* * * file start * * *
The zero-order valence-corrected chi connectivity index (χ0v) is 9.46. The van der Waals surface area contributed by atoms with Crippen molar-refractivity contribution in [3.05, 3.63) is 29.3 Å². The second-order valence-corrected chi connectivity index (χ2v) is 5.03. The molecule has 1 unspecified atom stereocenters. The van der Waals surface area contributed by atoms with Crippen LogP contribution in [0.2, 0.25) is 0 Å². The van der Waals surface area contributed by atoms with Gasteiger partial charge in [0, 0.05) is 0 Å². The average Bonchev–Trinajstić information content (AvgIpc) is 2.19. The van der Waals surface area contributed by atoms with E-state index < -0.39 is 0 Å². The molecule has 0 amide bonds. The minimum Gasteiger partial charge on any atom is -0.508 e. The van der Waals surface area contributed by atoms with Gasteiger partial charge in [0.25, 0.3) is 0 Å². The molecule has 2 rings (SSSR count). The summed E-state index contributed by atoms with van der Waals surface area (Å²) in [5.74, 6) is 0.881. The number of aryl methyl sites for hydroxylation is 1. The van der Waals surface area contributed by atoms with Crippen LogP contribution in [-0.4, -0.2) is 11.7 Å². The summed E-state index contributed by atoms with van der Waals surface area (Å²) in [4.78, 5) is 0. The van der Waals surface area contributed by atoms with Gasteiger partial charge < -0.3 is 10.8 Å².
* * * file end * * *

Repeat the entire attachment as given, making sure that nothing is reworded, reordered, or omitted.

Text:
The zero-order valence-corrected chi connectivity index (χ0v) is 9.46. The van der Waals surface area contributed by atoms with Crippen molar-refractivity contribution in [3.05, 3.63) is 29.3 Å². The second-order valence-corrected chi connectivity index (χ2v) is 5.03. The molecule has 1 unspecified atom stereocenters. The van der Waals surface area contributed by atoms with Crippen LogP contribution in [0.2, 0.25) is 0 Å². The van der Waals surface area contributed by atoms with Gasteiger partial charge in [0, 0.05) is 0 Å². The average Bonchev–Trinajstić information content (AvgIpc) is 2.19. The van der Waals surface area contributed by atoms with E-state index < -0.39 is 0 Å². The molecule has 0 amide bonds. The minimum Gasteiger partial charge on any atom is -0.508 e. The van der Waals surface area contributed by atoms with Gasteiger partial charge in [0.25, 0.3) is 0 Å². The molecule has 2 rings (SSSR count). The summed E-state index contributed by atoms with van der Waals surface area (Å²) in [5.74, 6) is 0.881. The number of aryl methyl sites for hydroxylation is 1. The van der Waals surface area contributed by atoms with Crippen LogP contribution in [-0.4, -0.2) is 11.7 Å². The summed E-state index contributed by atoms with van der Waals surface area (Å²) in [4.78, 5) is 0. The van der Waals surface area contributed by atoms with Gasteiger partial charge < -0.3 is 10.8 Å².